A bracing test of the maxim that “the department always comes first. The department always wins.”

Pub Date: Nov. 9, 2021

ISBN: 978-0-316-48564-7

Page Count: 400

Publisher: Little, Brown

Review Posted Online: Sept. 29, 2021

Kirkus Reviews Issue: Oct. 15, 2021

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Forget about solving all these crimes; the signal triumph here is (spoiler) the heroine’s survival.


Another sweltering month in Charlotte, another boatload of mysteries past and present for overworked, overstressed forensic anthropologist Temperance Brennan.

A week after the night she chases but fails to catch a mysterious trespasser outside her town house, some unknown party texts Tempe four images of a corpse that looks as if it’s been chewed by wild hogs, because it has been. Showboat Medical Examiner Margot Heavner makes it clear that, breaking with her department’s earlier practice (The Bone Collection, 2016, etc.), she has no intention of calling in Tempe as a consultant and promptly identifies the faceless body herself as that of a young Asian man. Nettled by several errors in Heavner’s analysis, and even more by her willingness to share the gory details at a press conference, Tempe launches her own investigation, which is not so much off the books as against the books. Heavner isn’t exactly mollified when Tempe, aided by retired police detective Skinny Slidell and a host of experts, puts a name to the dead man. But the hints of other crimes Tempe’s identification uncovers, particularly crimes against children, spur her on to redouble her efforts despite the new M.E.’s splenetic outbursts. Before he died, it seems, Felix Vodyanov was linked to a passenger ferry that sank in 1994, an even earlier U.S. government project to research biological agents that could control human behavior, the hinky spiritual retreat Sparkling Waters, the dark web site DeepUnder, and the disappearances of at least four schoolchildren, two of whom have also turned up dead. And why on earth was Vodyanov carrying Tempe’s own contact information? The mounting evidence of ever more and ever worse skulduggery will pull Tempe deeper and deeper down what even she sees as a rabbit hole before she confronts a ringleader implicated in “Drugs. Fraud. Breaking and entering. Arson. Kidnapping. How does attempted murder sound?”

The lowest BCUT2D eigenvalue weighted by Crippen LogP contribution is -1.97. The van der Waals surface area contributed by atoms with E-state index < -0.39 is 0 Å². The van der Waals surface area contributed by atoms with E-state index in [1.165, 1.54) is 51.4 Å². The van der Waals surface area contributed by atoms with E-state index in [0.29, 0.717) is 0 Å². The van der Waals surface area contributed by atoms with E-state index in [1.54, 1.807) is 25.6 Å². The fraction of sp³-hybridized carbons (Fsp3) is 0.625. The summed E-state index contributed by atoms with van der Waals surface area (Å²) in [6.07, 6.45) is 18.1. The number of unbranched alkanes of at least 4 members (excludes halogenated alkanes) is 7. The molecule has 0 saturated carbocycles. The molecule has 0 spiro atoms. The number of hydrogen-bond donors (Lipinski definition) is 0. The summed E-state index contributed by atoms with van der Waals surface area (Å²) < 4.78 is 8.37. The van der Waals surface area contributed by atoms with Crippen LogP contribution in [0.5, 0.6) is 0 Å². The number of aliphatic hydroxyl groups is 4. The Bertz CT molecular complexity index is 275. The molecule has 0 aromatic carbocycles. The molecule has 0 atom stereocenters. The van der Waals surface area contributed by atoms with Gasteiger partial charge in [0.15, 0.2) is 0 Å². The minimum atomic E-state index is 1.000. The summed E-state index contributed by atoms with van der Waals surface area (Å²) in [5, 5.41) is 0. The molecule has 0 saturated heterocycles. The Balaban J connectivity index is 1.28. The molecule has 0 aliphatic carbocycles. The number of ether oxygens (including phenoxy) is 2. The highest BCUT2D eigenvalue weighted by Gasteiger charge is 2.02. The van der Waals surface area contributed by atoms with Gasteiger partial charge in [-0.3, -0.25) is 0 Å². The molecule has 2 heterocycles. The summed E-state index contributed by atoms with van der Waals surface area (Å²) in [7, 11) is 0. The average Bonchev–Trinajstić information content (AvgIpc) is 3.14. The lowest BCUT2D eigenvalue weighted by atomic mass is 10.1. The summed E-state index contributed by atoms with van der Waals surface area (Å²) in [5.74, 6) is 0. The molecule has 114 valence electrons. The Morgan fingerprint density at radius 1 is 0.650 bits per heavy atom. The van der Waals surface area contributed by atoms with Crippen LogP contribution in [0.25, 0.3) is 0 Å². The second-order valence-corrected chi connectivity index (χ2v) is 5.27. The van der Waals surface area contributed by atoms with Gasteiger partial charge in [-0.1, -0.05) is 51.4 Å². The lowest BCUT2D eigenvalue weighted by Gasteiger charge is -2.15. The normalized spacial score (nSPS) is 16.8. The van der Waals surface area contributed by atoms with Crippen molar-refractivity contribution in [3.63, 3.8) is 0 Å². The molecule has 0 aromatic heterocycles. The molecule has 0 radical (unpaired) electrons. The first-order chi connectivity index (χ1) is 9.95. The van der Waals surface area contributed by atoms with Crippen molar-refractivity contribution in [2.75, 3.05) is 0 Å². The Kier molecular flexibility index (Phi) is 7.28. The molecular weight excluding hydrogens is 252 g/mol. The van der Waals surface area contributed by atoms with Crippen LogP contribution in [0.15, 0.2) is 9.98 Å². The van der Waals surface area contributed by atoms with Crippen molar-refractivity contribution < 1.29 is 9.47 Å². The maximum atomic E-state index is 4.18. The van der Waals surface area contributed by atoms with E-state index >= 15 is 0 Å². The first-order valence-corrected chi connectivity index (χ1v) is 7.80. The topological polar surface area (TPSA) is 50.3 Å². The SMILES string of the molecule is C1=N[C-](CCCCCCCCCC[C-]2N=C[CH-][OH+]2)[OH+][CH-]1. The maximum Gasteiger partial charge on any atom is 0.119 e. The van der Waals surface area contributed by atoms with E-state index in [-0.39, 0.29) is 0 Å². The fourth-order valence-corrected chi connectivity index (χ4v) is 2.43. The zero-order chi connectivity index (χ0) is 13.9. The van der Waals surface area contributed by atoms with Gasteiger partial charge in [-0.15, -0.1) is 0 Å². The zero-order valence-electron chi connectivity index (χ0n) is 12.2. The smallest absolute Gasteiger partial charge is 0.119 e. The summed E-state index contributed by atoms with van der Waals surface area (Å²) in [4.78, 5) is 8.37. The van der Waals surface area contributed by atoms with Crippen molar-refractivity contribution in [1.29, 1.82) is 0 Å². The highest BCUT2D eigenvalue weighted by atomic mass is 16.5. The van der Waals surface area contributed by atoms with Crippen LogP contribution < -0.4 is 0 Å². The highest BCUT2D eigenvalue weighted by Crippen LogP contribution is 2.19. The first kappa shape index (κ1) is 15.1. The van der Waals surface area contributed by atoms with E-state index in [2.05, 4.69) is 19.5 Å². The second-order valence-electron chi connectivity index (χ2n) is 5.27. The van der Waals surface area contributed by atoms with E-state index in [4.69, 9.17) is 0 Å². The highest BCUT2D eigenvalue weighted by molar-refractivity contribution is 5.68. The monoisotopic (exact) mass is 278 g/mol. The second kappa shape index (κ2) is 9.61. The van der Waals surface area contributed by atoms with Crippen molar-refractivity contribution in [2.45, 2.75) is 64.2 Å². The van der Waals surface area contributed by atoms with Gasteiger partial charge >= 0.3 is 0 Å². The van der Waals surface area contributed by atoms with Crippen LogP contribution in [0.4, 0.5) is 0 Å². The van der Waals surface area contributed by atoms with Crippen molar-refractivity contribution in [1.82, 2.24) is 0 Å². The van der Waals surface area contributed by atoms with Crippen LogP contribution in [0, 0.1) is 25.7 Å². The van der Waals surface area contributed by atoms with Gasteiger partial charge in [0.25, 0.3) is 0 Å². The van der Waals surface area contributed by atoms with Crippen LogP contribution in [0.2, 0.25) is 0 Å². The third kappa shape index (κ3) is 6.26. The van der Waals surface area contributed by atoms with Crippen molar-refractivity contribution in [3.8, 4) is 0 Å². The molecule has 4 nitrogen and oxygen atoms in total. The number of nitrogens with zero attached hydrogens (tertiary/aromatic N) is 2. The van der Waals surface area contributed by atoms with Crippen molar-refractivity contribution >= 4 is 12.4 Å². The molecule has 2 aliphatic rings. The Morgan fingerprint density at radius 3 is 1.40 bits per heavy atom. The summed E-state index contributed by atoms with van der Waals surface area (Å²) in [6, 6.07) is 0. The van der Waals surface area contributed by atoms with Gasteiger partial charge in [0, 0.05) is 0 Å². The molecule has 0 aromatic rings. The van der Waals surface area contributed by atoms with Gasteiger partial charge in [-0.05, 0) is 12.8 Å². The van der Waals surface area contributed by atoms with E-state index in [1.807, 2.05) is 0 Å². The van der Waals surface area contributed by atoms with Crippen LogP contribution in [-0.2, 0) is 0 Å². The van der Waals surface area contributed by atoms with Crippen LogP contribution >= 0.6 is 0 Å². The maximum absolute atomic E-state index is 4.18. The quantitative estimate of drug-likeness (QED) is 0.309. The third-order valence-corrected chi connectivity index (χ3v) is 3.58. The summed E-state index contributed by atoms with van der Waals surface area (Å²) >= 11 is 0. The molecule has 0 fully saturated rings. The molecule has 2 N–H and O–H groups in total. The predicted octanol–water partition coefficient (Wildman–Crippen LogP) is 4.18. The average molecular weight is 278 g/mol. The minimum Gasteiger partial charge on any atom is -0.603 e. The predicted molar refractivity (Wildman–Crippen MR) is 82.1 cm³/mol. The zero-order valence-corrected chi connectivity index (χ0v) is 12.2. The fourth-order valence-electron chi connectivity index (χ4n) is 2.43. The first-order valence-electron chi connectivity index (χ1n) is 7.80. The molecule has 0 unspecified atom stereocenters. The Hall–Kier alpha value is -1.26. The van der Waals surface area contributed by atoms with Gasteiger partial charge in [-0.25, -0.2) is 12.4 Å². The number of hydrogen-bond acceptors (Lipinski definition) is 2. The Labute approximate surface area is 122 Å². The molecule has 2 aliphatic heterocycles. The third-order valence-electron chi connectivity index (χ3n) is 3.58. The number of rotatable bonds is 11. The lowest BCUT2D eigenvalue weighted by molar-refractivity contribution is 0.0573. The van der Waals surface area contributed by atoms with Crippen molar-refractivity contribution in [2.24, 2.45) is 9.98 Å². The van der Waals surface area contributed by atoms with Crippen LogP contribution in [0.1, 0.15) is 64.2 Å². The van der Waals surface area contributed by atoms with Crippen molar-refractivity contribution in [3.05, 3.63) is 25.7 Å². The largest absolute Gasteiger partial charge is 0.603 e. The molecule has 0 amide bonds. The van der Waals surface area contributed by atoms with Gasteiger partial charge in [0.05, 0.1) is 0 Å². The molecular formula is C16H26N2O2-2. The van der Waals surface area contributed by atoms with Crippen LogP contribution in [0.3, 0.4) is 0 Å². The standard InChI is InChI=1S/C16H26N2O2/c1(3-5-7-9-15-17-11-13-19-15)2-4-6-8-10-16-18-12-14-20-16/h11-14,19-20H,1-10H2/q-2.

Forget about solving all these crimes; the signal triumph here is (spoiler) the heroine’s survival.

Pub Date: March 17, 2020

ISBN: 978-1-9821-3888-2

Page Count: 352

Publisher: Scribner

Review Posted Online: Dec. 23, 2019

Kirkus Reviews Issue: Jan. 15, 2020